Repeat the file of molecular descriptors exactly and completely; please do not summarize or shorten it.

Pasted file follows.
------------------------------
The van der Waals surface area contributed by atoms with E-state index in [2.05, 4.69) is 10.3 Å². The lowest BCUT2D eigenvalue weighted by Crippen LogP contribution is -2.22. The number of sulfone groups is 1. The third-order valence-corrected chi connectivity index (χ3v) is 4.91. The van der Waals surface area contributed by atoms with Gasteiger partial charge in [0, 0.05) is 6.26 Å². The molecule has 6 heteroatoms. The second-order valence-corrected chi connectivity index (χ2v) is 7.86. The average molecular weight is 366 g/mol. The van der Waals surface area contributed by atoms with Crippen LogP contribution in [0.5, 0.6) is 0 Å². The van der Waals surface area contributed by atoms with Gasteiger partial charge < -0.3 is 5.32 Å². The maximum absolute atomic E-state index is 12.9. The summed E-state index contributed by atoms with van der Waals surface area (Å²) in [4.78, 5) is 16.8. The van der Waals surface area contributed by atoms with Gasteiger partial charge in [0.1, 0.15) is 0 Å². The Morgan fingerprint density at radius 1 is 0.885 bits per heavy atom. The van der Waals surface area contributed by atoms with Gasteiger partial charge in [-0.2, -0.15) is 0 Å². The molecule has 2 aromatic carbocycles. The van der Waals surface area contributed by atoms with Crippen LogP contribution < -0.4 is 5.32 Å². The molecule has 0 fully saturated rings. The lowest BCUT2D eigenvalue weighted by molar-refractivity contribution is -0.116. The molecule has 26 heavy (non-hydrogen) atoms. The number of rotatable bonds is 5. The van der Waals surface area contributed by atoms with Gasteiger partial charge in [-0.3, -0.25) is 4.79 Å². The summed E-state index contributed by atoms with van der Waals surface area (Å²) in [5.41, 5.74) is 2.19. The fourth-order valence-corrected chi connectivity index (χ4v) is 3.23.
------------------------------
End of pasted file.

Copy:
The van der Waals surface area contributed by atoms with E-state index in [2.05, 4.69) is 10.3 Å². The lowest BCUT2D eigenvalue weighted by Crippen LogP contribution is -2.22. The number of sulfone groups is 1. The third-order valence-corrected chi connectivity index (χ3v) is 4.91. The van der Waals surface area contributed by atoms with Gasteiger partial charge in [0, 0.05) is 6.26 Å². The molecule has 6 heteroatoms. The second-order valence-corrected chi connectivity index (χ2v) is 7.86. The average molecular weight is 366 g/mol. The van der Waals surface area contributed by atoms with Crippen LogP contribution in [0.5, 0.6) is 0 Å². The van der Waals surface area contributed by atoms with Gasteiger partial charge < -0.3 is 5.32 Å². The maximum absolute atomic E-state index is 12.9. The summed E-state index contributed by atoms with van der Waals surface area (Å²) in [4.78, 5) is 16.8. The van der Waals surface area contributed by atoms with Gasteiger partial charge in [0.1, 0.15) is 0 Å². The Morgan fingerprint density at radius 1 is 0.885 bits per heavy atom. The van der Waals surface area contributed by atoms with Gasteiger partial charge in [-0.2, -0.15) is 0 Å². The molecule has 2 aromatic carbocycles. The van der Waals surface area contributed by atoms with Crippen LogP contribution < -0.4 is 5.32 Å². The molecule has 0 fully saturated rings. The lowest BCUT2D eigenvalue weighted by molar-refractivity contribution is -0.116. The molecule has 26 heavy (non-hydrogen) atoms. The number of rotatable bonds is 5. The van der Waals surface area contributed by atoms with Gasteiger partial charge in [-0.3, -0.25) is 4.79 Å². The summed E-state index contributed by atoms with van der Waals surface area (Å²) in [5.41, 5.74) is 2.19. The fourth-order valence-corrected chi connectivity index (χ4v) is 3.23.